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Some Good News Stories for the Planet  

COVID-19 and its effects have given a new meaning to Earth Month 

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Top image caption: COVID-19 and its effects have given a new meaning to Earth Month

Published on April 14, 2020

COVID-19 and its effects have given a new meaning to Earth Month 

The response to the COVID19 pandemic has seen industries shut down, travel restricted and residents urged to stay home. As a large portion of the world continues to take a collective pause, one begins to remark ways in which the planet is responding with its own signs of healing. 

In recent weeks, we’ve seen that the decrease in human activity has had a dramatic effect on atmospheric pollution around the world and has provided a breath of fresh air to residents in highly polluted cities with skylines oftentimes enveloped in smog. Satellite images released by NASA and the European Space Agency show a staggering reduction in NO2 emissions - a pollutant released by vehicles, power plants and industrial facilities - in major Chinese cities and in northern Italy between January and February.  

Meanwhile, in the city of Jalandhar, India, some residents are seeing the peaks of the Himalayas for the first time in decades.  Jalandhar sits approximately 160 kilometers from the Himalayas, and as the countrywide lockdown was initiated, has recorded exponentially cleaner, healthier air in the last month than this time last year, with a phenomenal view of a remarkable mountain range to boot. 

Wildlife is also taking advantage of the slower pace of the built world and exploring the land and waters normally bustling with human activity.  From the mountain goats exploring the streets of Llandudno, Wales to the puffins venturing off the small, remote islands in the Mediterranean – species are adapting to the slow pace of human activity with surprising speed. 

The same thing is happening underwater as global trade has slowed and the noise of maritime traffic decreased. Off the west coast of Canada, pods of orca whales were spotted in Indian Arm near Metro Vancouver. According to long-time residents, this was the first time in almost 60 years that the whales made their way into the inlet. Meanwhile in Marseille, two fin whales have made a very rare appearance in close quarters to the Calanques National Park. As the second-largest mammal in the world, the fin whale very rarely ventures away from deeper waters, but nonetheless, it seems to have been drawn in by the halt in traffic and noise that typically engrosses these waters.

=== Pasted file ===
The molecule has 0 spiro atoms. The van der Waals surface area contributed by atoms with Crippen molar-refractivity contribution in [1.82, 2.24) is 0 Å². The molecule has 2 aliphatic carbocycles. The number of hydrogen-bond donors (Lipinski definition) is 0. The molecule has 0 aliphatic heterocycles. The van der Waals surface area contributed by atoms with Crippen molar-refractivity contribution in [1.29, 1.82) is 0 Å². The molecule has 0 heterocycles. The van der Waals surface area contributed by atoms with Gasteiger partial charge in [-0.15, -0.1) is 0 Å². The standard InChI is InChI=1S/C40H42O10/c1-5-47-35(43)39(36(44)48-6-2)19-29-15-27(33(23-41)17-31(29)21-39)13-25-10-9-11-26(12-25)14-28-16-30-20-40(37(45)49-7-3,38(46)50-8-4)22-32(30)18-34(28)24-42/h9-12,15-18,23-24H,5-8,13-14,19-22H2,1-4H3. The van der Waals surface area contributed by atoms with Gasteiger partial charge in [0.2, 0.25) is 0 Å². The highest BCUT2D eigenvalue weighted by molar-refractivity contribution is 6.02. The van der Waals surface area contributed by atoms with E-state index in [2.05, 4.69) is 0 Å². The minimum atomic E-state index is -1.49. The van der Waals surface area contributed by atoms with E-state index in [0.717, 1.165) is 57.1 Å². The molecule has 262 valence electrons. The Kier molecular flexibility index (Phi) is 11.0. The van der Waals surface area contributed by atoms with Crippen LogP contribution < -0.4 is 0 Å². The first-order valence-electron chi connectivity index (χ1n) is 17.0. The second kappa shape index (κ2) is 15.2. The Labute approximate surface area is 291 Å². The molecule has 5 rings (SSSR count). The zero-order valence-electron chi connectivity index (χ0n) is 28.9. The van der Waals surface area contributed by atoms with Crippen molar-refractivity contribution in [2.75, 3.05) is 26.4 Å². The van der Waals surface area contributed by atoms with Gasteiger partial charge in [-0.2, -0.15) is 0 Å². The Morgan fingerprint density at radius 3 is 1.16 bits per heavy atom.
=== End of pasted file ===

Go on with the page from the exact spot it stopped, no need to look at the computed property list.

© Paulista City Hall

For other species, this lockdown has given them a fairer shot at life, showing why nature needs space to live, grow and flourish too. In Paulista, Brazil,  97 endangered hawksbill sea turtles hatched and made their way out into the ocean, undisturbed by humans. For this critically endangered species, that 97 turtles were able to hatch and survive their trek to the ocean without over-curious humans or the threat of being captured and sold in the global wildlife trade, was momentous. 

While there is nothing to be celebrated about the COVID19 pandemic, it could very well change the ways that we view our relationship to nature, and present insights into the power of cascading changes to our behaviour. This crisis has shown how quickly communities and governments can act when it is urgent, and the planet, in response, is also demonstrating how quickly it can begin healing and thriving, when given the chance.